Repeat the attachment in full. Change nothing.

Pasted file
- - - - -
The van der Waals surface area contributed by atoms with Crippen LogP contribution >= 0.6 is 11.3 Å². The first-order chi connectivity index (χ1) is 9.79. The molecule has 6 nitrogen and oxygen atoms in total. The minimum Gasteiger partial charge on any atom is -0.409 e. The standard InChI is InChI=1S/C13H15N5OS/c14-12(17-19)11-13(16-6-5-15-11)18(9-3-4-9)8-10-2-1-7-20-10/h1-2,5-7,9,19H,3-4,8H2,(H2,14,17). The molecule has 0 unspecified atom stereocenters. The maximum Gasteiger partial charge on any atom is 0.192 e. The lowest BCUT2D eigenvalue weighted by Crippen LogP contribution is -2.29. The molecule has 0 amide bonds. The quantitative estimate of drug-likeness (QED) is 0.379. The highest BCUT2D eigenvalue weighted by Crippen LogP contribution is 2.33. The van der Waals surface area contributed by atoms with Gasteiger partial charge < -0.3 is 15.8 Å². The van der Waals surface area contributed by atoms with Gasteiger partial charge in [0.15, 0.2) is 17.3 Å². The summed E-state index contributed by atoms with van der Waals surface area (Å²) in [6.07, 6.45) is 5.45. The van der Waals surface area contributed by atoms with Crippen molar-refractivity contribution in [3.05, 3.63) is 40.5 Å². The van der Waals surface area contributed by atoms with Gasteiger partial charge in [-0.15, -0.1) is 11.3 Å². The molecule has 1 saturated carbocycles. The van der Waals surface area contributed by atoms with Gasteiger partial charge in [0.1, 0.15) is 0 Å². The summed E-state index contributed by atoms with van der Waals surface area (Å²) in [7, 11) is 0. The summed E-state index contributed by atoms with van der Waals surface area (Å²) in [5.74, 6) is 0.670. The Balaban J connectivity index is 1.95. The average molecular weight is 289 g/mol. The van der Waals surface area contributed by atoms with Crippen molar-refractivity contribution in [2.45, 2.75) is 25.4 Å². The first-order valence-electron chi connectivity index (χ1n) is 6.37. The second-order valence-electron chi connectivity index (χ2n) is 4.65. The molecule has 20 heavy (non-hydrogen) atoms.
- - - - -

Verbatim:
The van der Waals surface area contributed by atoms with Crippen LogP contribution >= 0.6 is 11.3 Å². The first-order chi connectivity index (χ1) is 9.79. The molecule has 6 nitrogen and oxygen atoms in total. The minimum Gasteiger partial charge on any atom is -0.409 e. The standard InChI is InChI=1S/C13H15N5OS/c14-12(17-19)11-13(16-6-5-15-11)18(9-3-4-9)8-10-2-1-7-20-10/h1-2,5-7,9,19H,3-4,8H2,(H2,14,17). The molecule has 0 unspecified atom stereocenters. The maximum Gasteiger partial charge on any atom is 0.192 e. The lowest BCUT2D eigenvalue weighted by Crippen LogP contribution is -2.29. The molecule has 0 amide bonds. The quantitative estimate of drug-likeness (QED) is 0.379. The highest BCUT2D eigenvalue weighted by Crippen LogP contribution is 2.33. The van der Waals surface area contributed by atoms with Gasteiger partial charge < -0.3 is 15.8 Å². The van der Waals surface area contributed by atoms with Gasteiger partial charge in [0.15, 0.2) is 17.3 Å². The summed E-state index contributed by atoms with van der Waals surface area (Å²) in [6.07, 6.45) is 5.45. The van der Waals surface area contributed by atoms with Crippen molar-refractivity contribution in [3.05, 3.63) is 40.5 Å². The van der Waals surface area contributed by atoms with Gasteiger partial charge in [-0.15, -0.1) is 11.3 Å². The molecule has 1 saturated carbocycles. The van der Waals surface area contributed by atoms with Gasteiger partial charge in [0.1, 0.15) is 0 Å². The summed E-state index contributed by atoms with van der Waals surface area (Å²) in [7, 11) is 0. The summed E-state index contributed by atoms with van der Waals surface area (Å²) in [5.74, 6) is 0.670. The Balaban J connectivity index is 1.95. The average molecular weight is 289 g/mol. The van der Waals surface area contributed by atoms with Crippen molar-refractivity contribution in [2.45, 2.75) is 25.4 Å². The first-order valence-electron chi connectivity index (χ1n) is 6.37. The second-order valence-electron chi connectivity index (χ2n) is 4.65. The molecule has 20 heavy (non-hydrogen) atoms.